(emphasis in original).
Korte & Luite Johan Contractors, Inc., is general contractor in Illinois, employing about 90 full-time employees, 70 of whom belong to a union that sponsors their health-insurance plan, and 87% of the stock is owned by Cyril and Jane Korte, who describe themselves as devout Roman Catholics. Interestingly, as the opinion relates, in August 2012, the
Kortes discovered that their then-existing health plan covered sterilization and contraception—coverage that they did not realize they were carrying. Because providing this coverage conflicts with their religious convictions, they began to investigate alternative health-care plans with the intention of terminating their existing plan and substituting one that conforms to the requirements of their faith.
But, they now argue, the ACA's contraception mandate stands in their way. Also interestingly, although not in the court's opinion, the Korte company has been awarded the contract to renovate the Illinois Supreme Court building, in a contract for more than 7 million dollars.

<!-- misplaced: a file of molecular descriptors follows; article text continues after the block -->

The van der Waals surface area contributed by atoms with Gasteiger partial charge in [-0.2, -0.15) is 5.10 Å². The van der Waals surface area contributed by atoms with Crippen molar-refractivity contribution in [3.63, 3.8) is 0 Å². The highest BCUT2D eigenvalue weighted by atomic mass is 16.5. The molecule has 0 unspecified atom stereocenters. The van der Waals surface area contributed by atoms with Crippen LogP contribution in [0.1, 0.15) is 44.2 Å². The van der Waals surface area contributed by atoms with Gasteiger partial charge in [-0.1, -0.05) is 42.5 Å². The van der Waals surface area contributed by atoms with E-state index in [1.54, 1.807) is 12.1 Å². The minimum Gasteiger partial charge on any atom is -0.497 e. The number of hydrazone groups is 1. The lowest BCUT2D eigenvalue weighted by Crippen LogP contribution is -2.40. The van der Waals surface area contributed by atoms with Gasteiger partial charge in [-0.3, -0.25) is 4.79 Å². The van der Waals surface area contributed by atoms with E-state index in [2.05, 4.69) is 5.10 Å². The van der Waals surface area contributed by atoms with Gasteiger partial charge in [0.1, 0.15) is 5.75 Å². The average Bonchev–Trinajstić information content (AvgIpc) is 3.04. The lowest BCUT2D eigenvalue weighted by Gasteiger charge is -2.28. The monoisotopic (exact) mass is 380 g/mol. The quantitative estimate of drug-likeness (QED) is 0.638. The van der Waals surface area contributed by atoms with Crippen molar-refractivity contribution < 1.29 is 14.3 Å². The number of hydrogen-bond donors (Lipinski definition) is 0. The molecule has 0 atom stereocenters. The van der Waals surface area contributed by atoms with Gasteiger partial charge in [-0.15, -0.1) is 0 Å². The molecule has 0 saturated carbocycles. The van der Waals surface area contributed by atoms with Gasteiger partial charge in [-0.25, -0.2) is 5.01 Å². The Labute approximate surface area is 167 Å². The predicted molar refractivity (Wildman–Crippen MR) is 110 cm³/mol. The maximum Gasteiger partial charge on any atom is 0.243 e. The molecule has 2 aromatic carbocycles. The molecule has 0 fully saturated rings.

The Grotes include six individual plaintiffs who own and manage Grote Industries, Inc., a manufacturer of vehicle safety systems headquartered in Indiana, having 1,148 full-time employees at various locations, including 464 in the United States, and providing a health-care plan that is self-insured.
The opinions and analysis are extensive, but they provide little that is different from their previous opinions or from other courts' opinions, with the exception of dissenting Judge Rovner's hypotheticals discussed below. The majority's analysis on the individual plaintiffs focuses on standing and there is no resort to the "pass through" test that some other courts have used. Regarding RFRA, the majority relies on the Dictionary Act's definition of "person," and concludes that covering corporations within RFRA is not a "poor fit," indeed,